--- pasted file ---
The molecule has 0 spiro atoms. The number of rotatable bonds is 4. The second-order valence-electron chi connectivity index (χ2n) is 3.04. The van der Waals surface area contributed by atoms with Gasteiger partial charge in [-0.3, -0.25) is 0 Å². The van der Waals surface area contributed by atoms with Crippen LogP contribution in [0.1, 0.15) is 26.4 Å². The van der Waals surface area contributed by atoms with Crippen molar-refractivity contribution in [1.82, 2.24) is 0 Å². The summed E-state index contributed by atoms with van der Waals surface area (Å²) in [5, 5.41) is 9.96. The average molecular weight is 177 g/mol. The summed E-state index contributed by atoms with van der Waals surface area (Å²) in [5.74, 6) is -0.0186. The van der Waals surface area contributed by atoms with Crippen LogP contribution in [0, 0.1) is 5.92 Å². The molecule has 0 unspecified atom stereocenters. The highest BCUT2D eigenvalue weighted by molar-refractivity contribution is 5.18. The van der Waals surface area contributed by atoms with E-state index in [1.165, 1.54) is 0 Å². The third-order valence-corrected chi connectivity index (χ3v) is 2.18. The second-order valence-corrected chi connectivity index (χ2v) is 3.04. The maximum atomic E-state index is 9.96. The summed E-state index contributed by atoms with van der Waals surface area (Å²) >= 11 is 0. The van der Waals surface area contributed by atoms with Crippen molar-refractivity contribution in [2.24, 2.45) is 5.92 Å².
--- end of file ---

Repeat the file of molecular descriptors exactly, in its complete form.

The molecule has 0 spiro atoms. The number of rotatable bonds is 4. The second-order valence-electron chi connectivity index (χ2n) is 3.04. The van der Waals surface area contributed by atoms with Gasteiger partial charge in [-0.3, -0.25) is 0 Å². The van der Waals surface area contributed by atoms with Crippen LogP contribution in [0.1, 0.15) is 26.4 Å². The van der Waals surface area contributed by atoms with Crippen molar-refractivity contribution in [1.82, 2.24) is 0 Å². The summed E-state index contributed by atoms with van der Waals surface area (Å²) in [5, 5.41) is 9.96. The average molecular weight is 177 g/mol. The summed E-state index contributed by atoms with van der Waals surface area (Å²) in [5.74, 6) is -0.0186. The van der Waals surface area contributed by atoms with Crippen LogP contribution in [0, 0.1) is 5.92 Å². The molecule has 0 unspecified atom stereocenters. The highest BCUT2D eigenvalue weighted by molar-refractivity contribution is 5.18. The van der Waals surface area contributed by atoms with E-state index in [1.165, 1.54) is 0 Å². The third-order valence-corrected chi connectivity index (χ3v) is 2.18. The second-order valence-corrected chi connectivity index (χ2v) is 3.04. The maximum atomic E-state index is 9.96. The summed E-state index contributed by atoms with van der Waals surface area (Å²) >= 11 is 0. The van der Waals surface area contributed by atoms with Crippen molar-refractivity contribution in [2.24, 2.45) is 5.92 Å².